Animal activists face a possible 60-year prison sentence for "open rescue" of piglets

Five California-based animal rights activists are looking down the barrel of a possible 60-year prison sentence for the theft of a pair of piglets from a farm in Utah.

                            Animal activists face a possible 60-year prison sentence for "open rescue" of piglets
(Getty Images)

Five animal activists from California associated with the animal rights group ‘Direct Action Everywhere’ are facing felony charges after they stole two piglets from a hog farm in Beaver County, Utah.

The defendants, including co-founder Wayne Hsiung, have been accused of stealing the pigs in March 2017 from Smithfield Foods Circle Four Farms near Milford. The defendants, dubbed "the Smithfield Five", have been involved in similar cases in the past.

Hsiung and the four other members of Direct Action Everywhere have been charged with four felony counts, each punishable by up to 15 years in prison.

“Baby pigs are enduring mutilation, starvation and abuse at Smithfield, and the company doesn’t want the public to know about it,” Hsiung said. “This is an attempt to intimidate activists who are showing the public the truth about what happens in factory farms.”

According to the Salt Lake Tribune, court documents indicate the farm managers did not detect the theft until July 6. An employee of the farm called the sheriff’s office to report a video posted on The New York Times website depicting the removal of the hogs. The video, titled “Operation Deathstar,” is an immersive, 360-degree view of the livestock removal, part of a tactic called “open rescue”.

“It was an absolutely sickening experience to be inside the Smithfield farm. There were piglets cannibalizing one another. Mother pigs trapped in cages, thrashing their heads against the cage doors,” Hsiung said, according to Fox13.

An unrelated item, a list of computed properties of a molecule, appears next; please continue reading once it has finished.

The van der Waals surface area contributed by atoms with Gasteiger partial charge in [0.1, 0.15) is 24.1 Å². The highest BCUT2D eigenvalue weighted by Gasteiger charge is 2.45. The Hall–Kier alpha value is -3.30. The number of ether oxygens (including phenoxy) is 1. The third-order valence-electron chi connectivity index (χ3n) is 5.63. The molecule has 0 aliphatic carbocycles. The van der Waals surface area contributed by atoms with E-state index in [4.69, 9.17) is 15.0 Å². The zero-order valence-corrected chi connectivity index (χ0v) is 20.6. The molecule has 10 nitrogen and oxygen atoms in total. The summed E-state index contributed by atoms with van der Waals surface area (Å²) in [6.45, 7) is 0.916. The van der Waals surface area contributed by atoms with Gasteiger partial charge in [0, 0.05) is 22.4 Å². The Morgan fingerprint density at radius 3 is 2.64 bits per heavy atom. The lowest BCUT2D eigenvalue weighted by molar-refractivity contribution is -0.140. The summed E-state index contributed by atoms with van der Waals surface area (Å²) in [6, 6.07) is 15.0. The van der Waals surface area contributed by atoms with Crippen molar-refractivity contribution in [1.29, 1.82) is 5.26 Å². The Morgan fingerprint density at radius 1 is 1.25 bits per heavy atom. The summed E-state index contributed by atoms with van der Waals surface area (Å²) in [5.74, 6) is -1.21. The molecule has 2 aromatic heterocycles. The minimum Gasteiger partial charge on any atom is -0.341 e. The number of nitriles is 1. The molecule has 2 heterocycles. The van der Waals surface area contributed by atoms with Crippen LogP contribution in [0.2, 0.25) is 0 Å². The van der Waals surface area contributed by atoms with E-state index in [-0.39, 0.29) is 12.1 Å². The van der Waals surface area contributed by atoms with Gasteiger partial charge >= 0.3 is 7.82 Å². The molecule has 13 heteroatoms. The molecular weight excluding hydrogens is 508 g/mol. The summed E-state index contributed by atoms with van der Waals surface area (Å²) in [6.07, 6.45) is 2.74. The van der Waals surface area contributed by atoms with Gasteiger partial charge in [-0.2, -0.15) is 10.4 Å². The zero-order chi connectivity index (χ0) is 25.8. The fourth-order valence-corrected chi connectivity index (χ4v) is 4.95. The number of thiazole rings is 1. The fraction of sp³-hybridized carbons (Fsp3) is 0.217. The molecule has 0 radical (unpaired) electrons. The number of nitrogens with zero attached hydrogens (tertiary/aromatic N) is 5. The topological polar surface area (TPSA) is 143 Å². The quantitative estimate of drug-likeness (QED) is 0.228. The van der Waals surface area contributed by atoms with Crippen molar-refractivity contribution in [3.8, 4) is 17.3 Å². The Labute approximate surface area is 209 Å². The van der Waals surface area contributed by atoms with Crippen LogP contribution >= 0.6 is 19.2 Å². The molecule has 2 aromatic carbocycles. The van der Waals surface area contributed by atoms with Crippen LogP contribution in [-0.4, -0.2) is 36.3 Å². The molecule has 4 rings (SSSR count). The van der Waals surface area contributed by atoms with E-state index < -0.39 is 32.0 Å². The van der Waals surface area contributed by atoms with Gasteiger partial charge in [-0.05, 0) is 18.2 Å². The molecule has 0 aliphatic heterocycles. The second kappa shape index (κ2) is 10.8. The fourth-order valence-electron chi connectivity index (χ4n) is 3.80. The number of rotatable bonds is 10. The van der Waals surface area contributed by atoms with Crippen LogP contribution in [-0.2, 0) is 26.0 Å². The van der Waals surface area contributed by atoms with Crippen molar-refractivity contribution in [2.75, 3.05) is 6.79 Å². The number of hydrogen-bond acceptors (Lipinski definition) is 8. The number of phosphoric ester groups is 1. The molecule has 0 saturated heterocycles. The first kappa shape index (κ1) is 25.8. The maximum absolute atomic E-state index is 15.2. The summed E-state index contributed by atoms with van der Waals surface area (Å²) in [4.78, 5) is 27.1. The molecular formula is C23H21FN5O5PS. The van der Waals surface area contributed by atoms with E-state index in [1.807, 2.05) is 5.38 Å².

The piglets were later spotted after being caught on camera at Ching Farm Rescue and Sanctuary in Herriman.

On August 22, authorities served a search warrant at the sanctuary. According to court documents, the owner of the Herriman sanctuary confirmed that the animals had indeed been at the sanctuary but were later moved.

Investigators also obtained cell phone records placing the defendants in the vicinity of the Smithfield Foods facility during the days of March 7-8, 2017.

“I never imagined that for taking a sick animal to the vet I could be facing 60 years and yes, it is scary. All of us have lives we want to live. All of us have animals and family members we need to care for,” said Hsiung, who was aware that he was breaking the law but did not expect such a harsh charge.

“By reporting this facility to the media and the state of Utah, we were hoping they'd take action against the animal abusers, but with yesterday's news, we're finding out instead they're taking action against the whistleblowers and animal rescuers, and that's disappointing,” said Hsiung.

Hsiung believes that the group’s actions not only expose animal abuse but also pressing issues related to public health.

“We’re shocked that the state of Utah thinks it's worth taxpayer resources to target activists who did nothing more than take a sick and dying piglet to the vet,” he said.

“The diseases we found on this farm, the antibiotics we found on this farm, are endangering kids in the state of Utah, kids in the United States of America.”

Smithfield responded to the accusations in a statement to Plant Based News.

"At Smithfield Foods, the care and safety of our animals is a top priority. In an abundance of concern for our animals’ wellbeing, we immediately launched an investigation and completed a third-party audit after learning of an illegally obtained undercover video alleging mistreatment and mishandling of animals on a company-owned hog farm in Milford, Utah. 

"The audit results show no findings of animal mistreatment. Based on the review of our animal care experts, the video appears to be highly edited and even staged in an attempt to manufacture an animal care issue where one does not exist. 

"The video features blatant inaccuracies and assertions, which could not be farther from the truth. The video’s creators, who claim to be animal care advocates, risked the life of the animal they stole and the lives of the animals living on our farms by trespassing and violating our strict biosecurity policy that prevents the spread of disease. 

"This policy is particularly critical to the wellbeing of our piglets – the animals they claim to be rescuing."